Bottin' it out: Local school heads to world robotics championship

St. Mary's School "TNT" Robotics team/KTVL

High school students at St. Mary's School in Medford and a destructive robot named Dent are preparing to dominate the FIRST Championship next Wednesday.

The St. Mary's School robotics program started with a school Lego building team seven years ago. Now, T-N-T, or "Trial-N-Terror", one of three robotics teams in the school, is headed to the robotics world championship for the second time in three years.

The team came up with the name from experience.

"Most of the season was trial and terror -- we'd try something and the kids would sort of hide and you have to put the safety glasses on because you didn't know if it was going to fall apart or explode or something like that," says team coach Catherine Dauterman.

The now-veteran team of thirteen St. Mary's students beat out more than $5,000 teams this year, placing them in the top five percent of robotics teams in the world.

"They know more of what they're doing, less sort-of skidding along and hoping that they land on their feet. This is more strategy and thoughtfulness, like what they're doing now with the practicing," says Dauterman.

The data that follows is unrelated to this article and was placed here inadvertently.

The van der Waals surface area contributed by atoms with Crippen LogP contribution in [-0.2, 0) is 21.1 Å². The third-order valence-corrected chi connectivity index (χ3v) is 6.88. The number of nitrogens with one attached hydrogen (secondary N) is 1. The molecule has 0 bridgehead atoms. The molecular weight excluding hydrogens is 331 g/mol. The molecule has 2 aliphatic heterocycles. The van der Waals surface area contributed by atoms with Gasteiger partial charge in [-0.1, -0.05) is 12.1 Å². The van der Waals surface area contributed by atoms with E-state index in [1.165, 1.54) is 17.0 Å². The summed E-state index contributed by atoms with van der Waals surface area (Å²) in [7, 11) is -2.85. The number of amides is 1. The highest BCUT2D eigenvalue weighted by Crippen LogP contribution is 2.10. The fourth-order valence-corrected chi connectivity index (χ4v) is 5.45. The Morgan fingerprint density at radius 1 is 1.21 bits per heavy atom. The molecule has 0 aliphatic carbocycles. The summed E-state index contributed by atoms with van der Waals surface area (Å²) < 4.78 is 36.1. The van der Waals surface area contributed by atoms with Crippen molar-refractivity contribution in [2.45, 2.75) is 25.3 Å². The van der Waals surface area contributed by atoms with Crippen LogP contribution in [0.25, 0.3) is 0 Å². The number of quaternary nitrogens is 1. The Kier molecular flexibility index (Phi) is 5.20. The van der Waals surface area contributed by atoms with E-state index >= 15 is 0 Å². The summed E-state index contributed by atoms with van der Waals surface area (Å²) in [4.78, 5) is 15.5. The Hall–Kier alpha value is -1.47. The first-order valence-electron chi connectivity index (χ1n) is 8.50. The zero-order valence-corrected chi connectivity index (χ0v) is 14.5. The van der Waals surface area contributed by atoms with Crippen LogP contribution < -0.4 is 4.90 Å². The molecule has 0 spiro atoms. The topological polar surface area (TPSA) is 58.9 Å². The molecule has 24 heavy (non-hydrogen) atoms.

The team has raised more than $5,000 for SOAR league mini-grants to support teams in rural Southern Oregon.

"It wasn't really about competition, it was more about leveling the playing field," says Nick Johnson, a senior TNT team member who played an important roll in raising the funds.

Gordon Dauterman, a junior, is up for the "Deans List" Award this weekend for his overall work. Getting involved with robotics at St. Mary's has lead him towards his future career.

"When I first started, it was seven years ago, but I had no idea what I wanted to do," says Dauterman. But as I've gone through this program, I really realized that I have a passion for programming that I probably would have not ever found."

"It's not about the robot," says team coach Dauterman. "It's really not. It's about problem solving, and challenges, and technologies."

The teammates work to promote STEM -- Science, Technology, Engineering and Mathematics -- programs throughout the community.

"STEM leads to growth,"says Johnson.

The school is still constructing their new stem center that will house all three robotics teams. In the meantime, T-N-T will continue perfecting their craft in their special trailer on the school campus.

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